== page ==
About this SPIRIT
Royal Brackla Distillery, Highlands
The Brackla distillery was built in 1812 by Captain William Fraser of Brackla House on the Cawdor estate, which was the setting for Shakespeare’s Macbeth, thane of Cawdor. At the time, the district was notorious for illicit whisky production, so much so that Captain Fraser complained that we was surrounded by people who drank nothing but whisky yet he could not sell 100 gallons in a year.
In 1835 William IV granted Brackla a Royal warrant – the first distillery to enjoy this distinction – proclaiming it to be his favourite whisky. At that time it became known as ‘Royal Brackla’ or ‘The King’s Own Whisky’. The warrant was renewed by Queen Victoria in 1838, for it is indeed a whisky fit for a Sovereign and Thane.
The distillery was modernised in 1965, extended in 1970, closed between 1983 and 1991, and further improved in 1997. The process water is drawn from the Cursack Springs above Cawdor Castle, and its cooling water from Cawdor Burn, and it uses lightly peated barley supplied to order. It operates a large stainless steel, full Lauter mash tun, six Oregon pine and two stainless steel washbacks and four large stills. Unusually the wooden washbacks each have a stainless steel cover instead of wooden ones; and the two stainless steel washbacks are located outside. The fermentation is relatively long, typically 72 hours. The wort is clear, and the tall stills have upwardly inclining lyne arms to encourage reflux, hence the light spirit results. The whisky is largely matured in ex-bourbon American Oak casks with some sherry casks being used for malts.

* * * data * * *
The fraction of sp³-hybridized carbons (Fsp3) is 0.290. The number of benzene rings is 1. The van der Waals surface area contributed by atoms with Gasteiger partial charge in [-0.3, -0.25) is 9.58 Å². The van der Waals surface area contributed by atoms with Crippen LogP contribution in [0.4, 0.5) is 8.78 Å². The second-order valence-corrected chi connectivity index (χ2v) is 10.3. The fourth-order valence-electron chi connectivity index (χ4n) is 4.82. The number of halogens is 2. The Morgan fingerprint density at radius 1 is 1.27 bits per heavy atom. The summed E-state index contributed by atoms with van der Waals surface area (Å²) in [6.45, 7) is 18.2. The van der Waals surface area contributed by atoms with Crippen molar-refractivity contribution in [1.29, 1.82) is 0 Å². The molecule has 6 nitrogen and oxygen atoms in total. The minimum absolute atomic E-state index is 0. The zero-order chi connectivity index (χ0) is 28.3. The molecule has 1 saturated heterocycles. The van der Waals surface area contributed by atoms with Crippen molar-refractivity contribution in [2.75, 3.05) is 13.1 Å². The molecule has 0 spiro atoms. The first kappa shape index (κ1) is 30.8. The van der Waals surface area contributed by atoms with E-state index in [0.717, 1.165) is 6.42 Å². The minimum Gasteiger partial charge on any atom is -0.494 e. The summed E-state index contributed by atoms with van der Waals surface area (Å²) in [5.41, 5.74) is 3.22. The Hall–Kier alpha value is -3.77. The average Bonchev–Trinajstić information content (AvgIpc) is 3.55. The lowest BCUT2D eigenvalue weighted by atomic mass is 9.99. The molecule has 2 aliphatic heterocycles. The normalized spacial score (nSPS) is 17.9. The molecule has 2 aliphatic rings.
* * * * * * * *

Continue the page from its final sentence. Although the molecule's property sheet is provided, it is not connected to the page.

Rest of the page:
Royal Brackla’s location classification is a matter of confusion for some whisky lovers, as some consider it to be a Speyside distillery; however, on the whole it is generally regarded to be part of the Northern Highlands.
To some Speyside represents the jewel in whisky’s crown. Speyside is the home of legal whisky production and it’s best known examples. Around the world Glenlivet, Macallan, Glenfiddich, Glenrothes and Glenfarclas typify all that whisky, at it’s best has to offer. At it’s heart running from the Monadhliath mountains north to the sea, is the River Spey. It is the fastest flowing river in Britain, and also well known for its salmon fishing.
Speyside is the principal whisky-producing region: Speyside has within it some forty-six operating distilleries - over half the total number in the entire Scotland.
Speysides are essentially sweet whiskies. They have little peaty character They are typically highly perfumed, feminine and elegant.
The classical nature of Speyside’s malts means that a number of the finest malts are used almost exclusively for blending. It is the top Speysider’s that give good blends their ‘Top Dressing’.
Malts such as Mortlach, Glen Elgin, Strathmill and Benrinnes are rarely found as distillery bottlings, however when individual casks are tracked down by independent bottlers such as our Own Selection Single Malt Whiskies the resultant whisky can be quite wonderful.